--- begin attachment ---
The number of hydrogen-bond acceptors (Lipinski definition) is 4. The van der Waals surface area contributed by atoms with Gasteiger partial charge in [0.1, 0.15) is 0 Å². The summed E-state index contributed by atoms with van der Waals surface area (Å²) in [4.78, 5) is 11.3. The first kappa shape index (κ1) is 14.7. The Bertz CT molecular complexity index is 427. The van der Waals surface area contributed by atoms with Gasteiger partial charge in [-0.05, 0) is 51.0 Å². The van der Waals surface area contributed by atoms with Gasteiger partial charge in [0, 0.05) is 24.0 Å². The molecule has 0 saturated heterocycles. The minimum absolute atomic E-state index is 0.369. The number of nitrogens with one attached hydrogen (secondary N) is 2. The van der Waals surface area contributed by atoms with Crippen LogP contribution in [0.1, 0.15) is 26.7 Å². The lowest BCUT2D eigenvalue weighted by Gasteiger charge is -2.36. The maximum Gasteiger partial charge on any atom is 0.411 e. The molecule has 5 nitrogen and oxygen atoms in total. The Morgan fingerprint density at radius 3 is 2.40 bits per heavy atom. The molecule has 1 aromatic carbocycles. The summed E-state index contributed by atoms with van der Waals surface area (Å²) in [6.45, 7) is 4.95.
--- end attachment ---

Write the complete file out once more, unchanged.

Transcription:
The number of hydrogen-bond acceptors (Lipinski definition) is 4. The van der Waals surface area contributed by atoms with Gasteiger partial charge in [0.1, 0.15) is 0 Å². The summed E-state index contributed by atoms with van der Waals surface area (Å²) in [4.78, 5) is 11.3. The first kappa shape index (κ1) is 14.7. The Bertz CT molecular complexity index is 427. The van der Waals surface area contributed by atoms with Gasteiger partial charge in [-0.05, 0) is 51.0 Å². The van der Waals surface area contributed by atoms with Gasteiger partial charge in [0, 0.05) is 24.0 Å². The molecule has 0 saturated heterocycles. The minimum absolute atomic E-state index is 0.369. The number of nitrogens with one attached hydrogen (secondary N) is 2. The van der Waals surface area contributed by atoms with Crippen LogP contribution in [0.1, 0.15) is 26.7 Å². The lowest BCUT2D eigenvalue weighted by Gasteiger charge is -2.36. The maximum Gasteiger partial charge on any atom is 0.411 e. The molecule has 5 nitrogen and oxygen atoms in total. The Morgan fingerprint density at radius 3 is 2.40 bits per heavy atom. The molecule has 1 aromatic carbocycles. The summed E-state index contributed by atoms with van der Waals surface area (Å²) in [6.45, 7) is 4.95.